Scaring the kids

Scaring the kids

A terrified and weeping child woken by nightmares. It’s the stock late-night wake-up call for parents.

Can you hear that familiar beat of little feet thumping up the long dark hall to the master bedroom? It always comes in the deadest heart of night. When the wind is picking up leaves and blowing them down the sideway and past the window, the urgent rustling sounding like a lost ghoul searching for souls to snatch, for brains to eat.

Can you hear that familiar beat of little feet thumping up the long dark hall to the master bedroom?


What parent doesn’t know the eerie feeling of waking to a shaken child standing at the foot of the bed, his pyjama top soaked in tears, looking like the murdered kid actor in a movie about paranormal activity?

But, where does it come from? How do kids learn the fiction of ghosts, goblins, demons and zombies? It sure isn’t in our DNA.

My own childhood, at least the part after lights out, was ruined by a deep terror of being haunted. I had no limits on what I saw, what I consumed on television or tape. I watched Evil Dead on VHS when it hit the shelves. HalloweenFriday the 13thNightmare on Elm Street, murder mysteries, Holocaust recreations, Jack the Ripper documentaries, anything where being scared was the thrill.

And it’s easy to be brave when you’re buried in a beanbag, a sausage roll hovering near your lips and with pals nearby nonchalantly consuming reel after reel of humans being gruesomely hacked to death.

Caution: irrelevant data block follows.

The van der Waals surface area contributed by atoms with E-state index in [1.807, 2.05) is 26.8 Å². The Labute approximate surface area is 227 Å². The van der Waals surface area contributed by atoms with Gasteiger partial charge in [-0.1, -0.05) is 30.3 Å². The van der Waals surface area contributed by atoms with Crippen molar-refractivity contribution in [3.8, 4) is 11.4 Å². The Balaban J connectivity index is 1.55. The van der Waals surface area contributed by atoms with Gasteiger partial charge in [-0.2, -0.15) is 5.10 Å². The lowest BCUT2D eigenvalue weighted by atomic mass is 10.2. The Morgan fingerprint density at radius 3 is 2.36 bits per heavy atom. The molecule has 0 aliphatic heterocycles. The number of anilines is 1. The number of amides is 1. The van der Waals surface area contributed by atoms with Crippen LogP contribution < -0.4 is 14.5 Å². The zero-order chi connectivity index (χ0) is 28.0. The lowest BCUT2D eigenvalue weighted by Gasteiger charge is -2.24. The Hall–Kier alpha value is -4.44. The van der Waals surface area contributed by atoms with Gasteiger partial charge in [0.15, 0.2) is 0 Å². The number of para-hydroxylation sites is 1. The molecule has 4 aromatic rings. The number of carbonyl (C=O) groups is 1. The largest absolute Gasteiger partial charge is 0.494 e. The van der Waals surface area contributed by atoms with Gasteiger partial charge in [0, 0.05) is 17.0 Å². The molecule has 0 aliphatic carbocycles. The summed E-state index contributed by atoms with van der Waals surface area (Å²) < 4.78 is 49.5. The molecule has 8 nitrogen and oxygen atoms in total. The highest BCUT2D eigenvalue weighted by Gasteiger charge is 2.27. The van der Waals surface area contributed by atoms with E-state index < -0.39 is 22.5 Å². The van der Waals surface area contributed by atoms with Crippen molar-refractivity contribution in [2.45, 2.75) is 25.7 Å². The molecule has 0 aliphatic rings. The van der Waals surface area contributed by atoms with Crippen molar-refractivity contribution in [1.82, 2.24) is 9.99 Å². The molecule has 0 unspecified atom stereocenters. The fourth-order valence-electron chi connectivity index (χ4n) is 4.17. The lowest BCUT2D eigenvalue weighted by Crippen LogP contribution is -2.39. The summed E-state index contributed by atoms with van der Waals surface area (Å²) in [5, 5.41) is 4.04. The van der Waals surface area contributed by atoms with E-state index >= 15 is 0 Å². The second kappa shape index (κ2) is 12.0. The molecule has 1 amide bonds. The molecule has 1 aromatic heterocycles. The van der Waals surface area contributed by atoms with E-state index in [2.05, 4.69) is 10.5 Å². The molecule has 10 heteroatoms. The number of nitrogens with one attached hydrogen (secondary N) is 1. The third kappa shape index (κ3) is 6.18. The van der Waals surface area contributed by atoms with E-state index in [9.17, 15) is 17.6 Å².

But at some point, you need to lie down in your bed, turn the lights off, and give yourself over to the mercy of a young mind soaked in the blood of Hollywood horror.

I started with a hall light on when I went to bed until its warm glow eventually morphed into the shadows of creeping vampires. Before long I had to sit a black-and-white portable television on the floor, switched on throughout the night, sound off, to let me get to sleep, the Rockford Files or The Odd Couple my lullaby.

Now I have two little boys and I shield them from the pointlessness of horror. And the result are kids who can sleep with the wardrobe doors swinging open, and not believe it’s Freddie Kruger coming to slash them, and with the curtains pulled back, and not believe a vampire will come tapping on the window.

But, still, they have the occasional nightmares. And it’s because even children’s movies, even those drippy dumb things, like Up or Paranorman, have themes of murder and terror.

Up (2009), for one thing. Pixar Studios. The same cats who delivered Toy Story. Master storytellers able to craft a tale without anyone killing ’emselves or someone else. Rave reviews. Perfect for children. I go in and what I think is going to be a tale of beauty is riven by themes of serial killing and suicide.

When you immerse yourself in the pool of modern television and film culture, in all those TV shoes based around the celebration of murder (so many shows about forensic science! and let’s not forget Dexter), you might call it an overreaction.

That it’s just show biz. That it’s entertainment.

I don’t think it is. Can you imagine a world where culture doesn’t set out to terrify kids, often for life?

Wouldn’t that be a good thing?


Самые свежие новости медицины в нашей группе на Одноклассниках
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